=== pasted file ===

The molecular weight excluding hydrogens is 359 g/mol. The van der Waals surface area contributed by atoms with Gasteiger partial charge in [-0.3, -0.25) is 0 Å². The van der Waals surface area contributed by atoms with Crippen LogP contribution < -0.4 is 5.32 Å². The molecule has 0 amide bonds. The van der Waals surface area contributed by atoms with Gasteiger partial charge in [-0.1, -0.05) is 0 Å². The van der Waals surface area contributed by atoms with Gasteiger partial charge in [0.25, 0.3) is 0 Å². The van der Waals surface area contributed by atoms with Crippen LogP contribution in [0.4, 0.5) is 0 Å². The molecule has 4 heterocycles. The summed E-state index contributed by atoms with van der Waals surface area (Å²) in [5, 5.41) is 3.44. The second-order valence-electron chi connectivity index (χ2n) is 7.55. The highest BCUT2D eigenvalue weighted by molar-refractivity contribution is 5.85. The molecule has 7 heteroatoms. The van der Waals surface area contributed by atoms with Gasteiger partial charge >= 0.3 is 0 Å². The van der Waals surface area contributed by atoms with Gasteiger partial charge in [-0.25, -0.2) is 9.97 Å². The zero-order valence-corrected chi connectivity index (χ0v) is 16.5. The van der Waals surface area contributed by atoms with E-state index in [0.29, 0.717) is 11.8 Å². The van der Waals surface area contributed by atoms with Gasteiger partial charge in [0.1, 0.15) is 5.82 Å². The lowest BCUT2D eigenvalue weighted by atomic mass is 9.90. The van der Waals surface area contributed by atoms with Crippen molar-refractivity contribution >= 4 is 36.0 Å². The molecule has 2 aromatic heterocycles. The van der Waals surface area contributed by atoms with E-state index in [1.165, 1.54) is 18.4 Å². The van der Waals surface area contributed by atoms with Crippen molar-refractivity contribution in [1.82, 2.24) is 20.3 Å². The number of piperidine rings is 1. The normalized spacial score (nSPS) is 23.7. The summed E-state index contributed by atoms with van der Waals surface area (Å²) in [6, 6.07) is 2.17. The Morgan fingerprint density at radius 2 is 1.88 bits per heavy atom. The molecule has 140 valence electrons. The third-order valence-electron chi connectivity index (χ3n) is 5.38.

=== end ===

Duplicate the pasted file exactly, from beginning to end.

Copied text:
The molecular weight excluding hydrogens is 359 g/mol. The van der Waals surface area contributed by atoms with Gasteiger partial charge in [-0.3, -0.25) is 0 Å². The van der Waals surface area contributed by atoms with Crippen LogP contribution < -0.4 is 5.32 Å². The molecule has 0 amide bonds. The van der Waals surface area contributed by atoms with Gasteiger partial charge in [-0.1, -0.05) is 0 Å². The van der Waals surface area contributed by atoms with Gasteiger partial charge in [0.25, 0.3) is 0 Å². The van der Waals surface area contributed by atoms with Crippen LogP contribution in [0.4, 0.5) is 0 Å². The molecule has 4 heterocycles. The summed E-state index contributed by atoms with van der Waals surface area (Å²) in [5, 5.41) is 3.44. The second-order valence-electron chi connectivity index (χ2n) is 7.55. The highest BCUT2D eigenvalue weighted by molar-refractivity contribution is 5.85. The molecule has 7 heteroatoms. The van der Waals surface area contributed by atoms with Gasteiger partial charge >= 0.3 is 0 Å². The van der Waals surface area contributed by atoms with Gasteiger partial charge in [-0.25, -0.2) is 9.97 Å². The zero-order valence-corrected chi connectivity index (χ0v) is 16.5. The van der Waals surface area contributed by atoms with E-state index in [0.29, 0.717) is 11.8 Å². The van der Waals surface area contributed by atoms with Gasteiger partial charge in [0.1, 0.15) is 5.82 Å². The lowest BCUT2D eigenvalue weighted by atomic mass is 9.90. The van der Waals surface area contributed by atoms with Crippen molar-refractivity contribution >= 4 is 36.0 Å². The molecule has 2 aromatic heterocycles. The van der Waals surface area contributed by atoms with E-state index in [1.165, 1.54) is 18.4 Å². The van der Waals surface area contributed by atoms with Crippen molar-refractivity contribution in [1.82, 2.24) is 20.3 Å². The number of piperidine rings is 1. The normalized spacial score (nSPS) is 23.7. The summed E-state index contributed by atoms with van der Waals surface area (Å²) in [6, 6.07) is 2.17. The Morgan fingerprint density at radius 2 is 1.88 bits per heavy atom. The molecule has 140 valence electrons. The third-order valence-electron chi connectivity index (χ3n) is 5.38.